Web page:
.- In a new column on Catholic Womanhood, writer Jennifer Uebbing explains that a common problem in arguing against a redefinition of marriage is implicitly accepting the idea that such as redefinition is possible.
“Marriage is not a human invention or a cultural construct, but rather, the revealed truth of something written into our very beings,” she writes.
Entering into the argument “for” or “against” the redefinition of marriage, she says, generally ignores the question of “What is the point of marriage?”
If we fail to define that, it is fairly easy to understand why many “good-hearted and well-intentioned” people have thrown their support behind something that has been presented as fight for the “equality” and “dignity” of all people.
Marriage, Uebbing explains, is not a way to “publically celebrate your commitment” or a way to achieve “lifelong happiness.”
“While marriage is filled with tremendous opportunities for happiness, it does not exist specifically to deliver mutual feelings of goodwill to the spouses,” she says.
Instead, the point of marriage is the “profoundly counter-cultural view” of seeking the good of “the other” in the form of the spouse and any children who may come from the union, whether they are biological, adopted or “spiritual.”
Therefore, a redefinition of marriage is impossible, she explains, because “unlike a cultural trend or technological advance, (it) isn’t subject to innovation or alteration as the tides of change sweep through a culture.”
“Marriage is, at its core, a vocation, a call to unite one man and one woman in the untiring pursuit of the good of the other, for the love and service of the children it produces.”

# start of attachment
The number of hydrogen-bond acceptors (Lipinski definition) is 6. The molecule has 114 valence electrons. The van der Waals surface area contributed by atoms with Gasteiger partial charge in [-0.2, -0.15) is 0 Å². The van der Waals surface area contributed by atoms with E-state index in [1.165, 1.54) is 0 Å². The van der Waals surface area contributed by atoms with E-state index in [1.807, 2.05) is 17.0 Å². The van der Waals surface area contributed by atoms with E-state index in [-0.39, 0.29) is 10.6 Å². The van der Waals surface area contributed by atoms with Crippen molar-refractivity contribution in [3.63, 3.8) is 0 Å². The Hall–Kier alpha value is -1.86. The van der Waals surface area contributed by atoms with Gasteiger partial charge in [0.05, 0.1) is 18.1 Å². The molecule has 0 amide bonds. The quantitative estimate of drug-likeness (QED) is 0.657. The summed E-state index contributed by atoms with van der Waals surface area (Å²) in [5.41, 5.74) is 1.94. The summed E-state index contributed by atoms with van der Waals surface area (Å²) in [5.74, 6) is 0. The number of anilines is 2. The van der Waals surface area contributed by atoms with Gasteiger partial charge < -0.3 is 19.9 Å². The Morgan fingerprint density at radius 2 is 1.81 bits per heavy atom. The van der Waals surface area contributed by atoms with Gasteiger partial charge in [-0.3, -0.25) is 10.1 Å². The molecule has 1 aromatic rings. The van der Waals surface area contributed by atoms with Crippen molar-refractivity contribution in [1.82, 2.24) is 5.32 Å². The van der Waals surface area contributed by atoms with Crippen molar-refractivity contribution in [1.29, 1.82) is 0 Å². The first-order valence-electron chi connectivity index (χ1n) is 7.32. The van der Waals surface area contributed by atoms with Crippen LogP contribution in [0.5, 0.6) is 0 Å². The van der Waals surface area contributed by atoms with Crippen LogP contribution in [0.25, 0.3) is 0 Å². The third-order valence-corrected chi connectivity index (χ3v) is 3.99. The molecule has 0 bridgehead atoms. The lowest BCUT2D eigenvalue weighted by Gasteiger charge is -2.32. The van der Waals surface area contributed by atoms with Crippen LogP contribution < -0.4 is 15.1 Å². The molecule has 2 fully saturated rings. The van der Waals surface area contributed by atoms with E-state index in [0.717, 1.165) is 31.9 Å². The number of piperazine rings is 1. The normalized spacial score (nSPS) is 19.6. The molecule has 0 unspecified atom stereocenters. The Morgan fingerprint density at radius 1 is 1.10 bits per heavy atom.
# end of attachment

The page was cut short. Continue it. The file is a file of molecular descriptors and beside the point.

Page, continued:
Laws, therefore, cannot define marriage because “they did not create it” in the first place.
“Marriage is not a human invention or a cultural construct, but rather, the revealed truth of something written into our very beings,” Uebbing clarifies.
As men and women, marriage exists as a “reveled truth of something written into our very beings” – that is, it is a reflection of the physical, biological, psychological and spiritual complementarity of the two sexes.
Therefore, she stresses, although two individuals of the same sex can enter into a relationship – even a legally binding one – that relationship is not a marriage because it goes against the very nature of the institution. No matter how great the “force of will” or “manipulation of law,” a union between two members of the same sex is not marriage.
To read Uebbing’s full column, visit Catholic Womanhood.